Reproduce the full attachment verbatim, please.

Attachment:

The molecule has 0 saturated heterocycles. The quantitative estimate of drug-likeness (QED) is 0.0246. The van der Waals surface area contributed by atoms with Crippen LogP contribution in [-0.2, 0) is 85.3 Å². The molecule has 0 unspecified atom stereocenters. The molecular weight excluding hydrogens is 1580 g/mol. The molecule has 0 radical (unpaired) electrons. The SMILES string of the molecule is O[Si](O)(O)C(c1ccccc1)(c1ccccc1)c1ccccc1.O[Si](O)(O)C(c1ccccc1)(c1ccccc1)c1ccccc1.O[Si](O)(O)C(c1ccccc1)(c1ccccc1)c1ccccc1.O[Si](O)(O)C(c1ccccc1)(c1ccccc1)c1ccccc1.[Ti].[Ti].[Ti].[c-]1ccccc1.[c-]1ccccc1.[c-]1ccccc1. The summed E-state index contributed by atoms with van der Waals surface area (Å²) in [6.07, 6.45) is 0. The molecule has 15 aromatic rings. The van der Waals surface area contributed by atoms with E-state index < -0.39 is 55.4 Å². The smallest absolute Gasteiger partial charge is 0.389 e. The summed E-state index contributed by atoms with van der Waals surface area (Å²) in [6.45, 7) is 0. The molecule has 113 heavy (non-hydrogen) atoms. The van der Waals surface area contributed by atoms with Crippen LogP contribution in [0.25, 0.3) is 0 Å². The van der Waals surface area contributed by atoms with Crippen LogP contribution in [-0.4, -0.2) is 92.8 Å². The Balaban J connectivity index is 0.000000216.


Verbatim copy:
The molecule has 0 saturated heterocycles. The quantitative estimate of drug-likeness (QED) is 0.0246. The van der Waals surface area contributed by atoms with Crippen LogP contribution in [-0.2, 0) is 85.3 Å². The molecule has 0 unspecified atom stereocenters. The molecular weight excluding hydrogens is 1580 g/mol. The molecule has 0 radical (unpaired) electrons. The SMILES string of the molecule is O[Si](O)(O)C(c1ccccc1)(c1ccccc1)c1ccccc1.O[Si](O)(O)C(c1ccccc1)(c1ccccc1)c1ccccc1.O[Si](O)(O)C(c1ccccc1)(c1ccccc1)c1ccccc1.O[Si](O)(O)C(c1ccccc1)(c1ccccc1)c1ccccc1.[Ti].[Ti].[Ti].[c-]1ccccc1.[c-]1ccccc1.[c-]1ccccc1. The summed E-state index contributed by atoms with van der Waals surface area (Å²) in [6.07, 6.45) is 0. The molecule has 15 aromatic rings. The van der Waals surface area contributed by atoms with E-state index < -0.39 is 55.4 Å². The smallest absolute Gasteiger partial charge is 0.389 e. The summed E-state index contributed by atoms with van der Waals surface area (Å²) in [6.45, 7) is 0. The molecule has 113 heavy (non-hydrogen) atoms. The van der Waals surface area contributed by atoms with Crippen LogP contribution in [0.25, 0.3) is 0 Å². The van der Waals surface area contributed by atoms with Crippen LogP contribution in [-0.4, -0.2) is 92.8 Å². The Balaban J connectivity index is 0.000000216.